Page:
Leveraging the Cloud – What is driving businesses to the cloud | Part 2/3
This is the second of a three-part post on how cloud computing can be leveraged by businesses. In the first post, we defined cloud computing and discussed the ongoing shift to the cloud by many sectors and industries, including the US Federal Government. I think cloud computing is in its early stages but there are strong signs that the tipping point might be just around the corner.
IT organizations are increasingly seen as service providers rather than developers of business solutions and keepers of infrastructure. The relationship between the CIO and business leaders is becoming more collaborative and there is more natural focus on improving the “business of IT”. This relationship, coupled with capital-constrained times, is fueling changes to IT funding models. One of the reasons firms turn towards using cloud computing is that it gives them a simpler and more straightforward way of funding IT. If you have been involved in pushing for the IT projects budget or are familiar with how your company is controlling IT costs, you know what I am talking about.
Simple Pay-As-You-Go Approach
Is cloud computing cheaper than what traditional IT provides? Some would argue that over the long haul, software-as-a-service or platform-as-a-service will cost you more than running the applications in-house. I think it will be a long time before really reliable measures of the costs and benefits of cloud computing for corporations are available. What is driving business to the cloud is not about overall total cost comparison. Businesses want a cash flow friendly approach to IT funding. Cloud computing solutions offer that with its simple pay-as-you-go approach. You pay only for what you use; costs are directly proportional to your requirements. The ability to perform charge-backs to business owners based on their utilization of IT services is greatly simplified with the cloud model. This is difficult to imagine in enterprise software models where multimillion dollar, up-front capital expenditures for IT infrastructure is required.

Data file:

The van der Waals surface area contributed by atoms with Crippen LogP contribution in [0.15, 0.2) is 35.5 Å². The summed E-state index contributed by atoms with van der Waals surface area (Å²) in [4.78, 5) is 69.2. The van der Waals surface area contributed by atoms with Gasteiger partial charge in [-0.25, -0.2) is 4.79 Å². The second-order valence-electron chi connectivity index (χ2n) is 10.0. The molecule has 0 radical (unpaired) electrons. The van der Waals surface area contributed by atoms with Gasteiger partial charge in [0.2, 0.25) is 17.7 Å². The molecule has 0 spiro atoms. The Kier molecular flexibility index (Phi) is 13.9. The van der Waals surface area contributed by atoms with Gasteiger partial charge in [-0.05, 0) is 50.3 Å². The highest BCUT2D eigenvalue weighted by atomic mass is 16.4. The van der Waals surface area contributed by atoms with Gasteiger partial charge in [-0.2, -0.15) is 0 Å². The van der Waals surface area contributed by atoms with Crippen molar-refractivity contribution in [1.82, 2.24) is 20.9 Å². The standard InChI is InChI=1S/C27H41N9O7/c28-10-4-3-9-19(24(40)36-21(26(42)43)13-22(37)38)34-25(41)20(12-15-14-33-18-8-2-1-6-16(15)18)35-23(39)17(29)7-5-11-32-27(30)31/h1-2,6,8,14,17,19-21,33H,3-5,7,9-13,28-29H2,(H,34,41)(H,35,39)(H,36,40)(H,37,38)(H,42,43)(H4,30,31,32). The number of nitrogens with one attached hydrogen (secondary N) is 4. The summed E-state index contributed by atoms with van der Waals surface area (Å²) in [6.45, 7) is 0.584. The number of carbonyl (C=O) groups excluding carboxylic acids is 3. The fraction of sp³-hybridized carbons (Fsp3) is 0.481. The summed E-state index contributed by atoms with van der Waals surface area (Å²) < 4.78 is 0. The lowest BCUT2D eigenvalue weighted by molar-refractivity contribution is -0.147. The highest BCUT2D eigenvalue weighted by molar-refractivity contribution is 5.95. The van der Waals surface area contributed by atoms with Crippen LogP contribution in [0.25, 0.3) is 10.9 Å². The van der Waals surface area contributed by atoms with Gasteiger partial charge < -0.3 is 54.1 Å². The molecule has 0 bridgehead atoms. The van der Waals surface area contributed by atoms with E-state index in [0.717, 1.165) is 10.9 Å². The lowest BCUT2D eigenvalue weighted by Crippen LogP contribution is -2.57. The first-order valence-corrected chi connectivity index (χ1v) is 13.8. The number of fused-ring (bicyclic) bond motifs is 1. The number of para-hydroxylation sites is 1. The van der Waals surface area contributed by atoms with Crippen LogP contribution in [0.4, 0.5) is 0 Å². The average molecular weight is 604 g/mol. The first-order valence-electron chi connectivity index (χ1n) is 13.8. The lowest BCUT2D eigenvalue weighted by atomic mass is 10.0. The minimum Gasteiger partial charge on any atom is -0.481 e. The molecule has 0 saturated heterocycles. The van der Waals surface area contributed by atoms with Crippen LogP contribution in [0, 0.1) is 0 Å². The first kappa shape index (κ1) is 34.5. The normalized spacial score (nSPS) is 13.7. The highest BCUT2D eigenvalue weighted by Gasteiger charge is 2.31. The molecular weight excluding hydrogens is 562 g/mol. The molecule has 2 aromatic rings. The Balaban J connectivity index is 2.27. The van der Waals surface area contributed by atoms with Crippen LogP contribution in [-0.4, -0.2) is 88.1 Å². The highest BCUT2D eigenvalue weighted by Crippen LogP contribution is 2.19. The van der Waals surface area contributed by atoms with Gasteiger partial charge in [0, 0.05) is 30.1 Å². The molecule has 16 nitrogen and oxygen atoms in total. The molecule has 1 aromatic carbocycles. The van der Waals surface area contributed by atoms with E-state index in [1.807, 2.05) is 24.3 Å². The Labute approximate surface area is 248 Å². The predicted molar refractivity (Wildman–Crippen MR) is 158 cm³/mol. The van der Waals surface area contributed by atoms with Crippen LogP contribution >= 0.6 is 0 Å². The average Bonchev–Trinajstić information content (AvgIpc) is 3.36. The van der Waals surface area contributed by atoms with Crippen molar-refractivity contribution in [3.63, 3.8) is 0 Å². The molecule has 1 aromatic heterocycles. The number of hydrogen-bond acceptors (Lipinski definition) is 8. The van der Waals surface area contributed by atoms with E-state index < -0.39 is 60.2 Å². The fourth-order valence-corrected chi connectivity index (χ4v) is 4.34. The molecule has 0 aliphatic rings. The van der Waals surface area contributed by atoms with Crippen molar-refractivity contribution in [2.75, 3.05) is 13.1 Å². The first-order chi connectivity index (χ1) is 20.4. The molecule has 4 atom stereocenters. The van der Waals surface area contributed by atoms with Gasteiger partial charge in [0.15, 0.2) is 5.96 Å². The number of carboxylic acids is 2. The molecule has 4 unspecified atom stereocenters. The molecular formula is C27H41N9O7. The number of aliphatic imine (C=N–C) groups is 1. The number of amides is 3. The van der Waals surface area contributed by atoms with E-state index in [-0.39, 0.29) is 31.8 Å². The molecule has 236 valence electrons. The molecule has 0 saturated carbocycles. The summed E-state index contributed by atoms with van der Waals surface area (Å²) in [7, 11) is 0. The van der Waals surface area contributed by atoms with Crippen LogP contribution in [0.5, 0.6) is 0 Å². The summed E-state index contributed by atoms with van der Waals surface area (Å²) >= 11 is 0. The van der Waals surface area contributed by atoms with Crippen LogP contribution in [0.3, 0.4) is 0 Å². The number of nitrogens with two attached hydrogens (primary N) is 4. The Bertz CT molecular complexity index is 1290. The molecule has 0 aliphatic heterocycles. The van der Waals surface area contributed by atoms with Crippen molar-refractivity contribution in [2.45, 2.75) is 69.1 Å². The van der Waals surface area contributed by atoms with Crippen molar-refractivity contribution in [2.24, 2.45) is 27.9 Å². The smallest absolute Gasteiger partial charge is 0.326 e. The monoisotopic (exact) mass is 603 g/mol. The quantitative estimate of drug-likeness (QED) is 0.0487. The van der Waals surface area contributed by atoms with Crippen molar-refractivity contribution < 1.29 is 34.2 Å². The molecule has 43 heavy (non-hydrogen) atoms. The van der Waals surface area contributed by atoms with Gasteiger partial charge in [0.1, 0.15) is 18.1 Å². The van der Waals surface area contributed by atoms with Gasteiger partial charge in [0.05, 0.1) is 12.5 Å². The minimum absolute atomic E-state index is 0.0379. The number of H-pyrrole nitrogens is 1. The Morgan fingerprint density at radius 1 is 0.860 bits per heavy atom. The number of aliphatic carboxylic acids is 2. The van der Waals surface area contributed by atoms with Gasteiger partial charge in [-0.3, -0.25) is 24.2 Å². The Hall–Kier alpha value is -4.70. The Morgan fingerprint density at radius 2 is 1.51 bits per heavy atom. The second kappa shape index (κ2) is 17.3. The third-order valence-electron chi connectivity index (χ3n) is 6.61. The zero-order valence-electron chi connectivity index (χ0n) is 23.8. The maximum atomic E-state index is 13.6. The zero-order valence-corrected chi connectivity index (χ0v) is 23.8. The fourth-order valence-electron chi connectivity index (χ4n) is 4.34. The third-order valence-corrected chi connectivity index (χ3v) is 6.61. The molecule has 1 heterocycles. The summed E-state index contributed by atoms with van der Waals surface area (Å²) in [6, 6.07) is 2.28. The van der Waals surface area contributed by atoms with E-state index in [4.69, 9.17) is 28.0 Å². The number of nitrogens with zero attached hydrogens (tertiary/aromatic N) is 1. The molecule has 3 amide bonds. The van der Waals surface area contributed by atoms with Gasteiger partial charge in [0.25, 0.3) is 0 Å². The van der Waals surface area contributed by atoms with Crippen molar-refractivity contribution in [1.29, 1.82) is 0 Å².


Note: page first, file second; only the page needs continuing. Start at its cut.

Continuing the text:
Consumer IT and Business IT Convergence
Another major reason for the business move to the cloud has something to do with consumer IT. Information technology for the consumer world means eBay, Facebook, iPad, etc. IT was once the exclusive realm of the IT professional, but today, consumers have taken on many of the same roles. Vaughan Merlyn calls this “The Convergence of Consumer IT and Business IT” and he discussed this extensively in his blog. True, there is a big difference between consumers and IT organizations on the use of technology and the challenges that brings. However, technology today has brought IT literacy to many people and changed the way consumers communicate and work. Consumer familiarity with new technology that comes out everyday makes them more knowledgeable with technical tasks. This is the new reality for IT managers — having to pay attention to what users (IT consumers) want. This is where cloud computing becomes a tempting choice for IT. At this time of capital constraints, cloud computing provides an on-demand solution with more options and less implementation time. Perhaps, like me you are also wondering: when is the best time to venture to cloud computing and where do you start? I think the answer to the first question is NOW. As to the second question, let me quote Vaughan’s suggestion on this that came as a comment on my previous post:
“Don’t look to the cloud to do things you are already doing, but do them cheaper. Rather, look to do the things your business wants, but you haven’t had the time to do! That’s where the big wins are to be found!”
Has you IT organization or company ventured to using cloud computing for some of your IT and business needs? What has driven your business’ turn to the cloud? Share us your comments, questions and experiences here.
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